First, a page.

Many of these resignations from the NLD generally were coerced according to the people concerned. In some townships, authorities subjected local NLD officers to particularly intense pressure to resign from the party and rendered local party organizations officially defunct due to a lack of recognized officers. In some localities, NLD members and in particular local NLD officials who refused to resign from the party were arrested or imprisoned or recall motions were mounted against them. In many townships, this campaign deprived people of any registered organization though which they could associate for political purposes without criminal liability. The NLD credibly alleged that the government also used its control of some members of the Buddhist clergy to induce NLD members to resign and to dissolve local party organizations.

c. Freedom of Religion

Most adherents of all religions duly registered with the authorities generally enjoyed freedom to worship as they chose; however, the Government imposed some restrictions on certain religious minorities. In addition, the government systematically restricted efforts by Buddhist clergy to promote human rights and political freedom, and coercively promoted Buddhism over other religions in some ethnic minority areas.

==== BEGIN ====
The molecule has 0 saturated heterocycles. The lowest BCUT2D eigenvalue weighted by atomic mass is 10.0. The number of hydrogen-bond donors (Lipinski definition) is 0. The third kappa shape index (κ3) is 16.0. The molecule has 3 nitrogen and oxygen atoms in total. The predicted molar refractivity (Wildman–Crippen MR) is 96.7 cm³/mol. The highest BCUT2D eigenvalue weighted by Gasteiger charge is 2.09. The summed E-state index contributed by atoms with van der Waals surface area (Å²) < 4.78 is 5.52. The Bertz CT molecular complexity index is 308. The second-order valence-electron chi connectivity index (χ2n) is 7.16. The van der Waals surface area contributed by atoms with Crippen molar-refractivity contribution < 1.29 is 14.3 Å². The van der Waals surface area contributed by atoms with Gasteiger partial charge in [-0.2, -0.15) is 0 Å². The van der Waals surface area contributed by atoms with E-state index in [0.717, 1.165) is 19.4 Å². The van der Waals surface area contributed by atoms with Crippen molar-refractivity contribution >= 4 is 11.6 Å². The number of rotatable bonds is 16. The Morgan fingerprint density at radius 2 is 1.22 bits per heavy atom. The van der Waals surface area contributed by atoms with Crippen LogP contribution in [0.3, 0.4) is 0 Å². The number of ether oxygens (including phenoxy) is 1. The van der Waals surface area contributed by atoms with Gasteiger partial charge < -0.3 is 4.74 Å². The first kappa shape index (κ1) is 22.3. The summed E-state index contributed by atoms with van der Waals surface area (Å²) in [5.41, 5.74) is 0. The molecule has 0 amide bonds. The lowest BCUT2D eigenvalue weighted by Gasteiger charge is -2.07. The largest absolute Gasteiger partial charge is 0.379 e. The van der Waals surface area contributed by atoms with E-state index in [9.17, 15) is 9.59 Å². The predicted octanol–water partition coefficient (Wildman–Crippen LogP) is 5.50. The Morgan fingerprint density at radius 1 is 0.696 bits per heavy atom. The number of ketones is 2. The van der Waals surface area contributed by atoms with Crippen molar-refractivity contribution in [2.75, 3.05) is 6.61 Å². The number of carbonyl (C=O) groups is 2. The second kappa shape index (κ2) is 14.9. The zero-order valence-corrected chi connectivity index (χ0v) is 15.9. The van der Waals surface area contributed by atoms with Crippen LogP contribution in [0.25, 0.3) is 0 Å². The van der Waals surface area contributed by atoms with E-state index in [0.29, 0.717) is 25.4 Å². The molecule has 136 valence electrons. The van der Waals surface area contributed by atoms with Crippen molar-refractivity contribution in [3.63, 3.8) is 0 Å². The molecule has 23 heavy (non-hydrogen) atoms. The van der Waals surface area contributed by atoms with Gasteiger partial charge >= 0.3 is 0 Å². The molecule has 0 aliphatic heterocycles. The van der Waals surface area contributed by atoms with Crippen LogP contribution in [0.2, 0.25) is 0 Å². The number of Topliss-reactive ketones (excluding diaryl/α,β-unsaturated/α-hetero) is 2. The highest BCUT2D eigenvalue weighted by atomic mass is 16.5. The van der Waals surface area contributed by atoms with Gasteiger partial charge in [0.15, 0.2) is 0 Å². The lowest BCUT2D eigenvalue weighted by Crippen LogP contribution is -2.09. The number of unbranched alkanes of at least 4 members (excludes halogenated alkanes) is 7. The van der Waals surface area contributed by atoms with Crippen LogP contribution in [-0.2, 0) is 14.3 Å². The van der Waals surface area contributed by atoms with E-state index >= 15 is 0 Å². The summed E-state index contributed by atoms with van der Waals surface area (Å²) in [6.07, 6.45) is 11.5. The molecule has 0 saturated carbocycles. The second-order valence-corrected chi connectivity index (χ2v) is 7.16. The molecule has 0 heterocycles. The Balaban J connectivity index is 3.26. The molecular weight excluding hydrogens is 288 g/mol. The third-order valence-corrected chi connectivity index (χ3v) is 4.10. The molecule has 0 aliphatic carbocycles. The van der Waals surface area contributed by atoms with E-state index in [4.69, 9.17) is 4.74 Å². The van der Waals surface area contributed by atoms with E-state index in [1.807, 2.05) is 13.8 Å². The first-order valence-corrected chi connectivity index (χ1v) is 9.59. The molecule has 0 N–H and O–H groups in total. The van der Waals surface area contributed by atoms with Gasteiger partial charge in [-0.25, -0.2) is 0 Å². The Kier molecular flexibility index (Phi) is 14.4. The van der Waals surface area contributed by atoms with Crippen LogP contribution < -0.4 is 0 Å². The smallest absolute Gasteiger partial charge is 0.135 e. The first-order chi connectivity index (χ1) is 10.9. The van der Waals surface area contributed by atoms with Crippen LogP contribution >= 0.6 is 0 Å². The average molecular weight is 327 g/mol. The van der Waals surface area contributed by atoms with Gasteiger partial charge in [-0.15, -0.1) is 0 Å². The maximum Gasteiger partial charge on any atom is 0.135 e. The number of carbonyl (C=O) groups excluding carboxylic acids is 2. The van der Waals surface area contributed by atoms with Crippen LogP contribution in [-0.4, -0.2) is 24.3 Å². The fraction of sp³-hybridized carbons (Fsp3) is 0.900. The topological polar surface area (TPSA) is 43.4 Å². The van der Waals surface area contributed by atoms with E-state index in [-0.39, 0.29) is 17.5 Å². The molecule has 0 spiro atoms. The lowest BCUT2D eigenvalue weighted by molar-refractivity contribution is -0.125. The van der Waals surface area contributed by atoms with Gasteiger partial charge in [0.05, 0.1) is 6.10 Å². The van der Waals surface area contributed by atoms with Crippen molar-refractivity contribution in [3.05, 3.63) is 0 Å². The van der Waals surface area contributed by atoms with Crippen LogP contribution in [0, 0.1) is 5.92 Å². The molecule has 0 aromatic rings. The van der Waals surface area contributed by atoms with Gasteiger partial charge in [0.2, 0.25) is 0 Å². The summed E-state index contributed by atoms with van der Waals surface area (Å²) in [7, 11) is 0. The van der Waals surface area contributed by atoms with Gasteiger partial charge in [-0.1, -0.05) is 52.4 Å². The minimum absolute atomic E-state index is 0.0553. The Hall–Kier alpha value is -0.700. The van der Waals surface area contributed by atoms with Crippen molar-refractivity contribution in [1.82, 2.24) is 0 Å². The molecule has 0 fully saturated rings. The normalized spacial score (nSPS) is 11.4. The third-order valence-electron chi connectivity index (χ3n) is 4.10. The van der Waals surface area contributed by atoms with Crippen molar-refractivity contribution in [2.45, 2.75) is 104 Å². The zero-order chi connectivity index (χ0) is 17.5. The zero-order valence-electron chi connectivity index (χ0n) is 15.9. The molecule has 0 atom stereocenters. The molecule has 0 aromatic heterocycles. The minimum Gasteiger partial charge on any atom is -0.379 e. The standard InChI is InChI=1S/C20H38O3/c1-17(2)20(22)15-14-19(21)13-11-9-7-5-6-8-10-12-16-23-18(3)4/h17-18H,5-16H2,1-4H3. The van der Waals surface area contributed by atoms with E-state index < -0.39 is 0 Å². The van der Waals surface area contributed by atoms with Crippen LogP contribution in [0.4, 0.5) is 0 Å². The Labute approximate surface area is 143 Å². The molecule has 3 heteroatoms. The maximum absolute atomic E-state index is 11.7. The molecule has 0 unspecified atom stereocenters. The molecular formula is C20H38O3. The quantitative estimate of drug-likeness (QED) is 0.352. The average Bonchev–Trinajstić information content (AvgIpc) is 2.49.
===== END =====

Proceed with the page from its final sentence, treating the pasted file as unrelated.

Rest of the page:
The most recent Constitution, promulgated in 1974, permitted both legislative and administrative restrictions on religious freedom, stating that " the national races shall enjoy the freedom to profess their religion ... provided that the enjoyment of any such freedom does not offend the laws or the public interest." The Government required religious organizations, like all organizations, to register with it. Although there is a government directive exempting " genuine" religious organizations from registration, in practice only registered organizations can buy or sell property or open bank accounts, which induces most religious organizations to register. Religious organizations register with the Ministry of Home Affairs with the endorsement of the Ministry for Religious Affairs. The State also provides some utilities, such as electricity, at preferential rates to recognized organizations.

The Government routinely monitored religious meetings, like all assemblies; and it subjected religious publications, like all publications, to censorship and control.